Cloth $52.50 ISBN: 9780226311142 Published March 1980


Machine Politics in Transition

Party and Community in Chicago

Thomas M. Guterbock

Machine Politics in Transition

Thomas M. Guterbock

346 pages | 5 halftones | © 1980
Cloth $52.50 ISBN: 9780226311142 Published March 1980
Since 1932 elections and decision making in Chicago have been dominated by the Regular Democratic Organization of Cook County, led for a quarter of a century by the late Mayor Richard J. Daley. The extraordinary longevity of this Democratic machine provides the basis for this penetrating investigation into the nature of machine politics and grassroots party organization.

For three years, Thomas M. Guterbock participated in the daily activities of the Regular Democratic Organization in one North Side Chicago ward in order to discover how political machines win the support of the urban electorate. Guterbock's participant observation data, supplemented by a sample survey of ward residents' attitudes toward, and contacts with the machine, provide convincing evidence that the most widely accepted notions of how political machines work are no longer correct.

Contrary to conventional wisdom about the machine, Guterbock finds that the party does not secure votes by doing "favors" for people, nor do services rendered determine actual voting behavior. Instead, party loyalty is governed by such factors as social status, educational achievement, and bureaucratic competence. Guterbock finds that Democratic loyalists are drawn disproportionately from the ward's lowest strata. Ironically, the characteristics of these loyal Democrats contrast sharpely with the characteristics of those most likely to use party services.

What keeps the machine going, then? To answer this question, Guterbock takes us behind the scenes for a unique look inside the ward club. He shows how members develop loyalty and motivation beyond concern for their own pocketbooks. And he analyzes the public involvement of machine politicians in neighborhood affairs, describing the skillful—sometimes devious—ways in which they appeal to their constituents' sense of community. By focusing on the interplay of party loyalty and community attachments, Guterbock is able to explain the continued hegemony of Chicago's political machine and its enduring image of legitimacy.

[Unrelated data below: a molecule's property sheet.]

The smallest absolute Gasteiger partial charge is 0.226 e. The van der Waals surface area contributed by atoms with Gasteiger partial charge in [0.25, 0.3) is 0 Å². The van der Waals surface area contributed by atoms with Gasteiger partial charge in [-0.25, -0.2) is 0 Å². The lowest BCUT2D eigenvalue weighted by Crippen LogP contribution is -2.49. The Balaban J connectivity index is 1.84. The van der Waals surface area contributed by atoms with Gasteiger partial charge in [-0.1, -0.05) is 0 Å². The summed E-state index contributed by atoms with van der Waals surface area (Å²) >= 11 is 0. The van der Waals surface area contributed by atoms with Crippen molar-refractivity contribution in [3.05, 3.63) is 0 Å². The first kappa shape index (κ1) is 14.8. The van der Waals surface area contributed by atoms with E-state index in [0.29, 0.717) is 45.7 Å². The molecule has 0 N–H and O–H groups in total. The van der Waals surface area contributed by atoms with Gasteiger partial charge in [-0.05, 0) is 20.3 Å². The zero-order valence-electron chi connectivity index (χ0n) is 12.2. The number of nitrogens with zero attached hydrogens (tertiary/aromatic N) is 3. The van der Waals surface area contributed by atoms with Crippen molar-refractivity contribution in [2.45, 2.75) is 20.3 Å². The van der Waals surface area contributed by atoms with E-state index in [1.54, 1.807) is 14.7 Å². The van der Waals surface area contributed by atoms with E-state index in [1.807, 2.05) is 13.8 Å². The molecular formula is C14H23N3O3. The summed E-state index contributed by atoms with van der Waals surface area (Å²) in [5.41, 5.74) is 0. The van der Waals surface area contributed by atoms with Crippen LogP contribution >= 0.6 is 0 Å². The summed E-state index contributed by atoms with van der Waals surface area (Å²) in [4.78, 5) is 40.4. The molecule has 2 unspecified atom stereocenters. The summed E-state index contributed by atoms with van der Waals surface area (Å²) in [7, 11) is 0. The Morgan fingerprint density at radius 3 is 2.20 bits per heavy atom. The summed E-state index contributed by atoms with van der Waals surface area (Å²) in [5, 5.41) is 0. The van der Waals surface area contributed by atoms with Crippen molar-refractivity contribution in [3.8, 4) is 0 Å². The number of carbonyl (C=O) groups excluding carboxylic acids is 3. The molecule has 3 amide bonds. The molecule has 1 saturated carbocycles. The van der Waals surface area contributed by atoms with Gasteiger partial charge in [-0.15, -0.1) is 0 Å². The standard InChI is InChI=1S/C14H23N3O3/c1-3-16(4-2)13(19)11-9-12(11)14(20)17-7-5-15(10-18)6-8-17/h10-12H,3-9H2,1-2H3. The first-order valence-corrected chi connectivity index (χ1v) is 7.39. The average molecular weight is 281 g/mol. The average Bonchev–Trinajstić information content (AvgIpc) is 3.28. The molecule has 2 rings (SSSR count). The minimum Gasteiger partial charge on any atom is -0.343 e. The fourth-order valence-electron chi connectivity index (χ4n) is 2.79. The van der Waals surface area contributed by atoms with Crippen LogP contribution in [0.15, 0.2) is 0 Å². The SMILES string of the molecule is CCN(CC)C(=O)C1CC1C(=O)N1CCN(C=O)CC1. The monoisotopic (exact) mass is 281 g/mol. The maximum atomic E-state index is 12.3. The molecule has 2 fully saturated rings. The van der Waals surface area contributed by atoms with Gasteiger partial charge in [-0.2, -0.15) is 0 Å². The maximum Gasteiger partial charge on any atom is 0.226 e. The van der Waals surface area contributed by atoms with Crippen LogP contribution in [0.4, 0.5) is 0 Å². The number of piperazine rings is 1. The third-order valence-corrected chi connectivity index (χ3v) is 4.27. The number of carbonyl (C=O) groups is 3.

List of Tables
Part One - Introduction
1. The Problem of Machine Support
2. Setting and Method
Part Two - Inside the Ward Club
3. Defended Venality: Commitment and Compliance in the Ward Club
4. Aldermanic Service Activities
Part Three - Favors and Votes
5. The Changing Level of Party Services
6. Users of Party Services
7. Party Loyalty and Use of Services
Part Four - The Patronage Party in Community Context
8. The Struggle for Support: Symbol and Substance in Ward Politics
9. The Importance of Service Activities
10. Machine Politics: The New Chicago Model
A. Interview Schedule and Number of Interview Responses
B. Sampling and Interview Procedure
C. Services Which Client Sample Respondents Failed to Report
D. Multivariate Analysis of Service Use
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